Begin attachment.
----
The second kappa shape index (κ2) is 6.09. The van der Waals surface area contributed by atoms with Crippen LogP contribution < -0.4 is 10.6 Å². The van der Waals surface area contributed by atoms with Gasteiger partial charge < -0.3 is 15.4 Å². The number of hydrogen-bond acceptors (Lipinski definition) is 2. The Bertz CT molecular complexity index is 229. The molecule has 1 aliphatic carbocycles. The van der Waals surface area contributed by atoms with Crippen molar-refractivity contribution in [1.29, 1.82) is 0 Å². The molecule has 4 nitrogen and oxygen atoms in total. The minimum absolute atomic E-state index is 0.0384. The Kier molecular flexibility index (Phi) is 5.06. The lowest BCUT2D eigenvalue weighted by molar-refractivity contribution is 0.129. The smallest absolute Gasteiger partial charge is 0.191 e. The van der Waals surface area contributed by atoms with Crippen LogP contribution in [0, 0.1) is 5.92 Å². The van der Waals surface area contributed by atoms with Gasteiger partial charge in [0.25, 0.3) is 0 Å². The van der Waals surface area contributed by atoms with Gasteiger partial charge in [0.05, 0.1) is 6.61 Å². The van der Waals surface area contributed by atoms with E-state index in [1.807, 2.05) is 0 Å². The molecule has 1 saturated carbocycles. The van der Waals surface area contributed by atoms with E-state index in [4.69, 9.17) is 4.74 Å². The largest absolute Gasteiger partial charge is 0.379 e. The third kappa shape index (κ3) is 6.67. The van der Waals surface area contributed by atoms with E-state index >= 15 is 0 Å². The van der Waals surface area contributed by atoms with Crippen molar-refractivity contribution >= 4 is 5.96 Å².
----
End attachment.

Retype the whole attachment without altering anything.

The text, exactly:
The second kappa shape index (κ2) is 6.09. The van der Waals surface area contributed by atoms with Crippen LogP contribution < -0.4 is 10.6 Å². The van der Waals surface area contributed by atoms with Gasteiger partial charge < -0.3 is 15.4 Å². The number of hydrogen-bond acceptors (Lipinski definition) is 2. The Bertz CT molecular complexity index is 229. The molecule has 1 aliphatic carbocycles. The van der Waals surface area contributed by atoms with Crippen molar-refractivity contribution in [1.29, 1.82) is 0 Å². The molecule has 4 nitrogen and oxygen atoms in total. The minimum absolute atomic E-state index is 0.0384. The Kier molecular flexibility index (Phi) is 5.06. The lowest BCUT2D eigenvalue weighted by molar-refractivity contribution is 0.129. The smallest absolute Gasteiger partial charge is 0.191 e. The van der Waals surface area contributed by atoms with Crippen LogP contribution in [0, 0.1) is 5.92 Å². The van der Waals surface area contributed by atoms with Gasteiger partial charge in [0.25, 0.3) is 0 Å². The van der Waals surface area contributed by atoms with Gasteiger partial charge in [0.05, 0.1) is 6.61 Å². The van der Waals surface area contributed by atoms with E-state index in [1.807, 2.05) is 0 Å². The molecule has 1 saturated carbocycles. The van der Waals surface area contributed by atoms with E-state index in [4.69, 9.17) is 4.74 Å². The largest absolute Gasteiger partial charge is 0.379 e. The third kappa shape index (κ3) is 6.67. The van der Waals surface area contributed by atoms with E-state index >= 15 is 0 Å². The van der Waals surface area contributed by atoms with Crippen molar-refractivity contribution >= 4 is 5.96 Å².